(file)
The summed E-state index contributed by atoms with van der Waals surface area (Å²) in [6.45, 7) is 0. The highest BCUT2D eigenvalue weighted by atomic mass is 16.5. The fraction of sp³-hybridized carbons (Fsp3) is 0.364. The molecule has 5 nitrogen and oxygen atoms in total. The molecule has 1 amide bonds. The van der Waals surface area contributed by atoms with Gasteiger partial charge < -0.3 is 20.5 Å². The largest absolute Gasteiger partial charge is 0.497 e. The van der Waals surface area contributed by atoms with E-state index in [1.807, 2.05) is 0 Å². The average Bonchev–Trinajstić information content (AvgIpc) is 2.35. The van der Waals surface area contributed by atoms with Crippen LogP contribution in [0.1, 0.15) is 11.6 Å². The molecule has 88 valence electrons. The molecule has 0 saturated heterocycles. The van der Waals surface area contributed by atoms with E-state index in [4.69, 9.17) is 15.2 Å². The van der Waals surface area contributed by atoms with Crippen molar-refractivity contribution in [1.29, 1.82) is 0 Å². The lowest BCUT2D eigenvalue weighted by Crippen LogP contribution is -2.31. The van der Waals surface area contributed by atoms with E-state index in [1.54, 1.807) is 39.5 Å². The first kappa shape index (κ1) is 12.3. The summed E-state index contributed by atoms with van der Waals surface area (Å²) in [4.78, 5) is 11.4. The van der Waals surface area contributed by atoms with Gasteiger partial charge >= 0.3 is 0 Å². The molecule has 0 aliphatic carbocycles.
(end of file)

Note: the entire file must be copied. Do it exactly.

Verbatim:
The summed E-state index contributed by atoms with van der Waals surface area (Å²) in [6.45, 7) is 0. The highest BCUT2D eigenvalue weighted by atomic mass is 16.5. The fraction of sp³-hybridized carbons (Fsp3) is 0.364. The molecule has 5 nitrogen and oxygen atoms in total. The molecule has 1 amide bonds. The van der Waals surface area contributed by atoms with Gasteiger partial charge < -0.3 is 20.5 Å². The largest absolute Gasteiger partial charge is 0.497 e. The van der Waals surface area contributed by atoms with E-state index in [1.807, 2.05) is 0 Å². The average Bonchev–Trinajstić information content (AvgIpc) is 2.35. The van der Waals surface area contributed by atoms with Crippen LogP contribution in [0.1, 0.15) is 11.6 Å². The molecule has 88 valence electrons. The molecule has 0 saturated heterocycles. The van der Waals surface area contributed by atoms with E-state index in [4.69, 9.17) is 15.2 Å². The van der Waals surface area contributed by atoms with Crippen molar-refractivity contribution in [1.29, 1.82) is 0 Å². The lowest BCUT2D eigenvalue weighted by Crippen LogP contribution is -2.31. The van der Waals surface area contributed by atoms with E-state index in [1.54, 1.807) is 39.5 Å². The first kappa shape index (κ1) is 12.3. The summed E-state index contributed by atoms with van der Waals surface area (Å²) in [4.78, 5) is 11.4. The van der Waals surface area contributed by atoms with Gasteiger partial charge >= 0.3 is 0 Å². The molecule has 0 aliphatic carbocycles.